Tim Bradner

By Tim Bradner

Alaska’s economy has steadied but the past half-decade has been rough going, ever since the collapse of oil prices in late 2015.

In 2019, the final year of the decade, Alaskans had more shocks but most of these came from ineptitude in Juneau, not erratic oil markets.

Prices for crude oil – Alaska’s economic lynchpin – imploded in 2015, setting off a three-year recession. That leveled out in 2019, but as new Gov. Mike Dunleavy tried a one-year shock treatment to ‘right-size’ the state budget, that made for new, bigger, more unsightly bumps.The governor achieved about half of what he wanted to erase a systemic deficit, but he felt it was progress.

What lies ahead for 2020?

Steadier going, for the short term. The long-term systemic problems remain, both for the state budget and the economy, but Alaska employment appears steady for now, although the recovery is still very slow.

Statewide wage and salary employment figures from the Alaska Department of Labor and Workforce Development is the best source of objective information we have.

While there were layoffs in petroleum industry and construction in 2016 and 2017, in 2019 those industries led the recovery, as slow as it was. Oil work was boosted by new development on the North Slope, and new military construction mainly in Interior Alaska boosted construction.

Military contruction is expected to slow this year and next as several major projects at bases in the Interior are completed.

Health care, a major employer statewide, showed gradual but steady gains for several years, helping offset job losses in other industries. The growth in health care slowed last year, likely an effect of press coverage of Gov. Mike Dunleavy’s efforts to cut Medicaid, which helps pay for medical services for several thousand low-to-moderate earning Alaskans.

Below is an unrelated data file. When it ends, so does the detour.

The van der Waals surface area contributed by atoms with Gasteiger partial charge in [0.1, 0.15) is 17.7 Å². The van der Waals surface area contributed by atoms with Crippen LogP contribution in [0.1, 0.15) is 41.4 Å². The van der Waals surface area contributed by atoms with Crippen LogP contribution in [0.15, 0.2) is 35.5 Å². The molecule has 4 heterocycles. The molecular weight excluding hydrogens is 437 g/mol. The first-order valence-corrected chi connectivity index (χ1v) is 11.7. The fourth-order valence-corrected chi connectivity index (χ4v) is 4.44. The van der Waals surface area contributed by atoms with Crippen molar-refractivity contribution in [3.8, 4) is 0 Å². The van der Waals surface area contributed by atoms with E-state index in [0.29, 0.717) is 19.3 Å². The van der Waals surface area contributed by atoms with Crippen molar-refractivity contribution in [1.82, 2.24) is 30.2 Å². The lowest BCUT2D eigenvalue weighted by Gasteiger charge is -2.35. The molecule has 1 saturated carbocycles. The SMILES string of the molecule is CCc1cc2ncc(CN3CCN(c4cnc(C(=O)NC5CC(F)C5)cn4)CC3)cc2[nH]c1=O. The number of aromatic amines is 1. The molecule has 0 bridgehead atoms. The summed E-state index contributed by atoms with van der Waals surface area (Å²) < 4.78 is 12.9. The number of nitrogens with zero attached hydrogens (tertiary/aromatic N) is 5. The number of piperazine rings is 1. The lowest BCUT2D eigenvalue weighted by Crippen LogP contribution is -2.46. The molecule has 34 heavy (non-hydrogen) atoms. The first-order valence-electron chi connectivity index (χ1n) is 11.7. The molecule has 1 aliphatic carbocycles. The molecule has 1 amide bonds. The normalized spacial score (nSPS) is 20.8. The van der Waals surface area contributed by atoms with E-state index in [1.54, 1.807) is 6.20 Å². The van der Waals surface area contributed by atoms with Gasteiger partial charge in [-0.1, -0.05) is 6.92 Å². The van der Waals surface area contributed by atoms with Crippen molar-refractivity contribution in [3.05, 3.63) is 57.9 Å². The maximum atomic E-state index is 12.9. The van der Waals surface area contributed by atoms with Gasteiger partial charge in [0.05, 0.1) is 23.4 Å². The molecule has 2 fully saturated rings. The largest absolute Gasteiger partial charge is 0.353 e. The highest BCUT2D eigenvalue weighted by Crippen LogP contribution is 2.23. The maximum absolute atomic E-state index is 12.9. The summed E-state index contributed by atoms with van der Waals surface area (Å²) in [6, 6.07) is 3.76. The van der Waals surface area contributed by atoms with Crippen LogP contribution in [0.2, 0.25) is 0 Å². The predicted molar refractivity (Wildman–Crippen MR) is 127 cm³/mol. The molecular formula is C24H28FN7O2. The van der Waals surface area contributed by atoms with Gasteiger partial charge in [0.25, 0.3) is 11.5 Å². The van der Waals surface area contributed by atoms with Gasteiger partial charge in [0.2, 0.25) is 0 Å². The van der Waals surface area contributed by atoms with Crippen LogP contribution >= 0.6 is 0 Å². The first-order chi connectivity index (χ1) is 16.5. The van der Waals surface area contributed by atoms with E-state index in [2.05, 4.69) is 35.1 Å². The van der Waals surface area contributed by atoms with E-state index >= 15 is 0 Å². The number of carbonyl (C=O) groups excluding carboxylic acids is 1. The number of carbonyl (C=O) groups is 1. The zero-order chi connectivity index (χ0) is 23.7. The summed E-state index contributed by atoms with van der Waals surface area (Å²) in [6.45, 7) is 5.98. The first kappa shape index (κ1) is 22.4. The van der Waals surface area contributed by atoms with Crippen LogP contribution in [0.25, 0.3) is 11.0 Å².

For the near-term no big upsets are apparent. The sale by BP to Hilcorp Energy of its Alaska assets will see about half of BP’s employees hired by Hilcorp, maybe more as the transition continues, with a number of BP employees taking severance packages and many retiring. The economic effects of this will be muted because many people accepting packages and retiring will remain in the state and part of the economy.

Even the number of BP workers actually laid off will receive severance payments and many will wind up going to work for other firms working in the Alaska industry, past studies on industry layoffs by the state have shown.

For the petroleum industry itself, the near-term outlook is for a steady pace. Two companies exploring and developing new projects — ConocoPhillips and Oil Search — have substantial winter drilling, engineering and construction programs under way, and the pace will pick up in the next few years if substantial projects planned are given final approval.

In the state’s other industries, the outlook is similarly steady going with one industry — tourism, which is on a sharp upward trajectory.